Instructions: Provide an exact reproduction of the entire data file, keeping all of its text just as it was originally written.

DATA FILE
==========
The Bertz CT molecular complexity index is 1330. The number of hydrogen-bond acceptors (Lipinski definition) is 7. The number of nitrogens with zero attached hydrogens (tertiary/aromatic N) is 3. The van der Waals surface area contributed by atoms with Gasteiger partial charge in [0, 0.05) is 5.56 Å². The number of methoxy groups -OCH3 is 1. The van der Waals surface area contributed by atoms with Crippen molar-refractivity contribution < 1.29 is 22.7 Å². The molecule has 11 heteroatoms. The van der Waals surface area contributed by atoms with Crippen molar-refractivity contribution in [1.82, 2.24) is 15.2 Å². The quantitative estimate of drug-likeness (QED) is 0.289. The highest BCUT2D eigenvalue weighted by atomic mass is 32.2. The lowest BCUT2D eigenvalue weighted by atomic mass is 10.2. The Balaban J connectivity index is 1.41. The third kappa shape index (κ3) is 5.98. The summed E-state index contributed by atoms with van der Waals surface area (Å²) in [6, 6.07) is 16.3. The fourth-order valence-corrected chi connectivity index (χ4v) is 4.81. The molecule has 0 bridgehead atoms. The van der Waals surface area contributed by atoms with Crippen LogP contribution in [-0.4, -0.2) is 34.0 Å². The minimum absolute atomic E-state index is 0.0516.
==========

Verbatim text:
The Bertz CT molecular complexity index is 1330. The number of hydrogen-bond acceptors (Lipinski definition) is 7. The number of nitrogens with zero attached hydrogens (tertiary/aromatic N) is 3. The van der Waals surface area contributed by atoms with Gasteiger partial charge in [0, 0.05) is 5.56 Å². The number of methoxy groups -OCH3 is 1. The van der Waals surface area contributed by atoms with Crippen molar-refractivity contribution < 1.29 is 22.7 Å². The molecule has 11 heteroatoms. The van der Waals surface area contributed by atoms with Crippen molar-refractivity contribution in [1.82, 2.24) is 15.2 Å². The quantitative estimate of drug-likeness (QED) is 0.289. The highest BCUT2D eigenvalue weighted by atomic mass is 32.2. The lowest BCUT2D eigenvalue weighted by atomic mass is 10.2. The Balaban J connectivity index is 1.41. The third kappa shape index (κ3) is 5.98. The summed E-state index contributed by atoms with van der Waals surface area (Å²) in [6, 6.07) is 16.3. The fourth-order valence-corrected chi connectivity index (χ4v) is 4.81. The molecule has 0 bridgehead atoms. The van der Waals surface area contributed by atoms with Crippen LogP contribution in [-0.4, -0.2) is 34.0 Å². The minimum absolute atomic E-state index is 0.0516.